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Facebook Researchers Collect Thousands of Hours of First-Person Video to Train AI


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Information on individuals amassed by Facebook.

The 13 partner universities collected thousands of hours of video from more than 700 participants in nine countries, and it should be said at the outset that they were volunteers and controlled the level of their own involvement and identity.

Credit: Facebook

If the AIs of the future are, as many tech companies seem to hope, going to look through our eyes in the form of AR glasses and other wearables, they'll need to learn how to make sense of the human perspective. We're used to it, of course, but there's remarkably little first-person video footage of everyday tasks out there — which is why Facebook collected a few thousand hours for a new publicly available data set.

The challenge Facebook is attempting to get a grip on is simply that even the most impressive of object and scene recognition models today have been trained almost exclusively on third-person perspectives. So it can recognize a person cooking, but only if it sees that person standing in a kitchen, not if the view is from the person's eyes. Or it will recognize a bike, but not from the perspective of the rider. It's a perspective shift that we take for granted, because it's a natural part of our experience, but that computers find quite difficult.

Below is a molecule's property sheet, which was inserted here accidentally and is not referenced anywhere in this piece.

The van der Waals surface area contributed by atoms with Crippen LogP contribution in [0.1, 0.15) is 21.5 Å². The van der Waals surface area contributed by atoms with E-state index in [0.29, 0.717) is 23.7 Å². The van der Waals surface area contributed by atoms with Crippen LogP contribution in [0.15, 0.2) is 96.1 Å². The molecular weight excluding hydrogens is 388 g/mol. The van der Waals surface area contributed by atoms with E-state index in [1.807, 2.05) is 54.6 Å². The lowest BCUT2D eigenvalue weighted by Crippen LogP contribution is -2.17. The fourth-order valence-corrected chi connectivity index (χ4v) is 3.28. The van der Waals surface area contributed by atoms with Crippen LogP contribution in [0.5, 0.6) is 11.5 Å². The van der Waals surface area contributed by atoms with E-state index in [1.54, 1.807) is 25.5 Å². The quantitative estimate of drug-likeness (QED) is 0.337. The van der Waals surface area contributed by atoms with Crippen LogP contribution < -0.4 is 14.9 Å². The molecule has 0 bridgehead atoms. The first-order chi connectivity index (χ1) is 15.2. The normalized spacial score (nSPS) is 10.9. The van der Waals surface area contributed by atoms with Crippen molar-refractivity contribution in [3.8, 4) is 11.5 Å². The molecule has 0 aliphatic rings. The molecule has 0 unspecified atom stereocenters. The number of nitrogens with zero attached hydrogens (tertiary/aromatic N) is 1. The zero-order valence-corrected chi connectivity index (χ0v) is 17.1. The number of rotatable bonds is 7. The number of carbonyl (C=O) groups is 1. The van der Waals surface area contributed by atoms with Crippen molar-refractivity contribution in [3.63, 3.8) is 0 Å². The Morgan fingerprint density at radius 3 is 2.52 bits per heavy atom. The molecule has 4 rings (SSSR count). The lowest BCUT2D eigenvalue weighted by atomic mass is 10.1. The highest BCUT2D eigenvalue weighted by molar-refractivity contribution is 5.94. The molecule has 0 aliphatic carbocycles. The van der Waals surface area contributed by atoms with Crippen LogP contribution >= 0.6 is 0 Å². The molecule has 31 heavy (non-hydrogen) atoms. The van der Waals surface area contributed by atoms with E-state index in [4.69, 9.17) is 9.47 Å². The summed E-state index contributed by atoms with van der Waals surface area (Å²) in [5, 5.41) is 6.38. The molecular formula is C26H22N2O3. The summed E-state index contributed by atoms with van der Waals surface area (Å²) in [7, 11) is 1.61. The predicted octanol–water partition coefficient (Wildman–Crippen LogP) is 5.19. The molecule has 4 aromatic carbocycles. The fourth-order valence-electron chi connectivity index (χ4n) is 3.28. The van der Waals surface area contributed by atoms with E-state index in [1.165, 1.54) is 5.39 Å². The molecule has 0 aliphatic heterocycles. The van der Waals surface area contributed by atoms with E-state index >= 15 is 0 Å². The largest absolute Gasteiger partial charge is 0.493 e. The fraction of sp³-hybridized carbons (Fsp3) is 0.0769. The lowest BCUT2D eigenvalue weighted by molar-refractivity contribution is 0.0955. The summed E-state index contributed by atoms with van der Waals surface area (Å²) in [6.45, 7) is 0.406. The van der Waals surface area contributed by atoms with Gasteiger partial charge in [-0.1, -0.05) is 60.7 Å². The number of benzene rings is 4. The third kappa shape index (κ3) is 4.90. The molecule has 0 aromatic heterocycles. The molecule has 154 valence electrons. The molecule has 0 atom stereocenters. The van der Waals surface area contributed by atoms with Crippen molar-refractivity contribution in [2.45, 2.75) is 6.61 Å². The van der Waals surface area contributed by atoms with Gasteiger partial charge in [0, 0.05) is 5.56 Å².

The solution to machine learning problems is generally either more or better data, and in this case it can't hurt to have both. So Facebook contacted research partners around the world to collect first-person video of common activities like cooking, grocery shopping, typing shoelaces or just hanging out.

The 13 partner universities collected thousands of hours of video from more than 700 participants in nine countries, and it should be said at the outset that they were volunteers and controlled the level of their own involvement and identity. Those thousands of hours were whittled down to 3,000 by a research team that watched, edited and hand-annotated the video, while adding their own footage from staged environments they couldn't capture in the wild. It's all described in this research paper.

From TechCrunch
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